The spread between the China 10-year Government Bond yield minus the US Treasury 10-year yield hit a peak of 244 basis points early in August, surpassing the prior, 2011 high of 234 basis points. It has since eased a bit but still sits at a pretty wide spread of 233 basis points. Not coincidentally, the spread widening started after COVID-19 hit (figure 1).
What does this tell us?
· The differences in the way the United States and China have respectively managed the pandemic have had massive economic ramifications. The US is still deep in the worst recession since the Great Depression. The Chinese economy rebounded sharply in 2Q20.
· US focus on misery alleviation instead of aggressive virus suppression means it will need a lot more of both fiscal and monetary policy support for a lot longer than China.
· As a result, there are bigger policy buffers available to Chinese policy makers versus the “bottom of the barrel” choices left for the US.
· The economic growth differential between China and the US will likely widen in coming years as a result of the policy choices of recent months.
· This supports the case for Chinese equities outperformance in coming years.
Different approaches to pandemic management have resulted in divergent economic performances – deep recession in the US, V-shaped rebound in China. The widening of the yield spread goes to the choices China and the United States made on managing the pandemic and its economic consequences.
China went decisively for aggressive suppression of the virus, and accepted its short-term economic costs. The result was earlier reopening of its economy. The US vacillated between virus suppression and premature reopening of its economy, with State-by-State differences in how it was handled. As a result, the US now leads the world in the number of confirmed COVID-19 cases, at 5.4 million, ahead of Brazil’s 3.4 million and India’s 2.8 million.
The economic consequences are obvious. In 2Q20, China recorded 3.2% growth y/y. The US recorded 9.5% contraction y/y (figure 2).
Chinese exports have climbed out of the deep slump of 1Q20, with total exports up 6.1% y/y in July. Industrial production has gone from deep contraction of 13.5% y/y in February to 4.8% growth in June. And the services sector has gone from 13% y/y decline in February to 2.3% growth y/y in June.
The market is also telling us something about future growth. These are 10-year bond differentials. So, they are also speaking of the market’s expectations of growth prospects in China Vs the US for many years to come. (See our 13 May 2020 Insight: Will China’s GDP overtake the US this decade?)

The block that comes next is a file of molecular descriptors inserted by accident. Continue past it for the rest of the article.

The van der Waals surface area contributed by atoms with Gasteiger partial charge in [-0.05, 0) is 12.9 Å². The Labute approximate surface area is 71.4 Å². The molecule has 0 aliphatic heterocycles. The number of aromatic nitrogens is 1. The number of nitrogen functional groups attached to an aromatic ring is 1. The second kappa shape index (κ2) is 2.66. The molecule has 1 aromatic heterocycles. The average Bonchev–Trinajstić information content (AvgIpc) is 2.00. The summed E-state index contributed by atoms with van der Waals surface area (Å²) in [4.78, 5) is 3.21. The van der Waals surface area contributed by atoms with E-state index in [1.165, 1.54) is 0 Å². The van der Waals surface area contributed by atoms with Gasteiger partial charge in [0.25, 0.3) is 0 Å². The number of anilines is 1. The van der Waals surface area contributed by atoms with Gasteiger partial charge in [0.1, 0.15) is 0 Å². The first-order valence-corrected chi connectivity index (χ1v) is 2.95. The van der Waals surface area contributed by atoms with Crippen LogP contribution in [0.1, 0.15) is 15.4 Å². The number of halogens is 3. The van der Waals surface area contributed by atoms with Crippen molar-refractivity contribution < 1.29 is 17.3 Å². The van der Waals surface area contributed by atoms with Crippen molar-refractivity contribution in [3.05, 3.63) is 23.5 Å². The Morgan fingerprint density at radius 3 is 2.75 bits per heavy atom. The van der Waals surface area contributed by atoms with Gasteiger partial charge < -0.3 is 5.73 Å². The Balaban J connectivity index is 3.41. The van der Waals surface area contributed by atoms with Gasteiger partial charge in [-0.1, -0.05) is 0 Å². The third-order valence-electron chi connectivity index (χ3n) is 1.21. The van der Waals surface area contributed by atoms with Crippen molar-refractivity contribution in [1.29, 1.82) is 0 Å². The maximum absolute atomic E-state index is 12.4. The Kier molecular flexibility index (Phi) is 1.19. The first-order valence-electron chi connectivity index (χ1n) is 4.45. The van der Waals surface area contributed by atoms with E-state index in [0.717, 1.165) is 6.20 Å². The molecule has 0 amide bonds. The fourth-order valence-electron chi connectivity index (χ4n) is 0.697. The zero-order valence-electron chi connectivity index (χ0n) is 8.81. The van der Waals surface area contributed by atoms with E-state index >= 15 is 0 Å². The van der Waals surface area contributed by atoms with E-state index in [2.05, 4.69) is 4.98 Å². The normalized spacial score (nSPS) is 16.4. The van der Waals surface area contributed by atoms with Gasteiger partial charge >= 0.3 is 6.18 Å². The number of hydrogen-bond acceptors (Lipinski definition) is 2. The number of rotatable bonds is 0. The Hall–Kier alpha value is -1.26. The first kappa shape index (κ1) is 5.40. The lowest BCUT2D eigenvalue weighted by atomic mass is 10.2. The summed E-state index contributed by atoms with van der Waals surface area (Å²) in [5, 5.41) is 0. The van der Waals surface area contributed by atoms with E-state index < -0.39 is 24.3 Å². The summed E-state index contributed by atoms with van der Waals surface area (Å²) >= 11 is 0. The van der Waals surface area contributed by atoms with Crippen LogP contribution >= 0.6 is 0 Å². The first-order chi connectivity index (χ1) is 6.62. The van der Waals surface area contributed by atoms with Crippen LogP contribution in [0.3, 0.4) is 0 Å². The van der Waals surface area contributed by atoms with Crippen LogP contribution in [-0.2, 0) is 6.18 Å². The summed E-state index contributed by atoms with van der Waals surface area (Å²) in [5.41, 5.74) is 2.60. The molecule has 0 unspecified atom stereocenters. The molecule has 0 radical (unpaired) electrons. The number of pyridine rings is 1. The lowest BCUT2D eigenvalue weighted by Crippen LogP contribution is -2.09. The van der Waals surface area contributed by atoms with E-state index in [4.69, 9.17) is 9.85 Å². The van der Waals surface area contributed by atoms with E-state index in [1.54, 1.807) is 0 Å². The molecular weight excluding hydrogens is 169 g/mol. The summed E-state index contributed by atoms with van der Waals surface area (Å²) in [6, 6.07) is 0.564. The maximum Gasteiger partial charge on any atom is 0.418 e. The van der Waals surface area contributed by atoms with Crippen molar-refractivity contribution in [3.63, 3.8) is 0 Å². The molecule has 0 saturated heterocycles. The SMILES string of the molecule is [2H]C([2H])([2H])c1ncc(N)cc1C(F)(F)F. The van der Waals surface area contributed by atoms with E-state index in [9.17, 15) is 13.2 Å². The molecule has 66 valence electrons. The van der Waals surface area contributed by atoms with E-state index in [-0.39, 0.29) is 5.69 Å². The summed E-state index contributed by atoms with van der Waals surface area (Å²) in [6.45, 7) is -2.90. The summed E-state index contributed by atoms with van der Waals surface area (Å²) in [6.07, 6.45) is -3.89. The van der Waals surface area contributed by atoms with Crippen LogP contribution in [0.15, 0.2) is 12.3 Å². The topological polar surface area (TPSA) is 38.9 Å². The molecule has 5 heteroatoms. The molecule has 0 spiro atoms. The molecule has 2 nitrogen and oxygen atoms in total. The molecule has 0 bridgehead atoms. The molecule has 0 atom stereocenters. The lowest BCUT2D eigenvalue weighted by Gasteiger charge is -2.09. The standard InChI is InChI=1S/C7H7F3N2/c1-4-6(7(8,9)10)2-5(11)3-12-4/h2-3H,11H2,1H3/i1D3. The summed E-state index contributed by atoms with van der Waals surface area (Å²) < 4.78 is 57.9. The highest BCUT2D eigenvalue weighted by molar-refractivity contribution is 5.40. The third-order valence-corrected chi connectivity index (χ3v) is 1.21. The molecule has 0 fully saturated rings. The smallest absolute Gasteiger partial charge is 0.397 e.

While the Federal Reserve remains ultra “accommodative”, the People’s Bank of China keeps its policy “powder” dry. By getting on top of the pandemic early, the Chinese government and the PBOC were not forced into the extreme welfare spending and monetary easing (interest rate cuts and monetary expansion) undertaken by Developed Market central banks. Instead the focus was on debt forbearance (instead of interest rate cuts) and infrastructure and property investment (instead of welfare). And that final difference – investment versus welfare spending – will likely have implications for future productivity and economic growth.
Further, as a result, Chinese policy makers have more “ammunition” to stimulate the economy in the future should it be needed:
· The PBOC has held its Reserve Requirement Ratio steady at 12.5%, while the Federal Reserve has cut its reserve requirements on all transaction accounts to zero, as part of its pandemic response. (Prior to March 26, net transaction account balances above the so-called “low reserve tranche” were subject to a reserve requirement ratio of 10%.)
· The PBOC’s benchmark, 1-Year Loan Prime Rate is now at 3.85%. It had been cut by only 30 basis points this year. The Fed on other hand cut the Fed Funds Target Rate 100 basis points since the pandemic, down to zero.
· China’s Premier Li Keqiang said in a report in May the country had set a budget deficit target of “at least” 3.6% of GDP for 2020, up from 2.8% last year. Research by Bank of Finland (Finland’s central bank) estimated the budget deficit after accounting for “transfers from other sources”, should be around 6.5% of GDP. Even assuming this larger estimate, it is dwarfed by the US budget deficit of 18% of GDP for fiscal year 2020. That is the US Congressional Budget Office’s projection.
China’s equity market should gain growing recognition as a “recovery play” on the strength of its economy, policy firepower, and future growth potential. When the mania surrounding “pandemic stocks” (“StayHome/”WFH”/tech) run out of puff, (see our 12 August insight: Buying the recovery not the pandemic ) market attention will likely switch to laggard “recovery stocks” and Emerging Markets, of which China accounts for around 40% on the MSCI index.
The yield hunger in Developed Markets, driven by zero and negative policy rates, will be exacerbated by the heightened valuations (and lowered dividend yields) for DM equities.
The MSCI Emerging Markets Index offers 2.3% estimated dividend yields for this financial year. Chinese equities (CSI 300) offer an estimated dividend yield of around 2%. Against that, the MSCI USA offers an estimated dividend yield of 1.7%, and the S&P 500 Tech sector only 1%.
Finally, below is a chart for Chinese equities sceptics – those who reckon the market is “engineered”. The Shanghai Composite’s gains of recent months have been confirmed by the corresponding gains in copper futures (figure 3).
Both are recovery plays.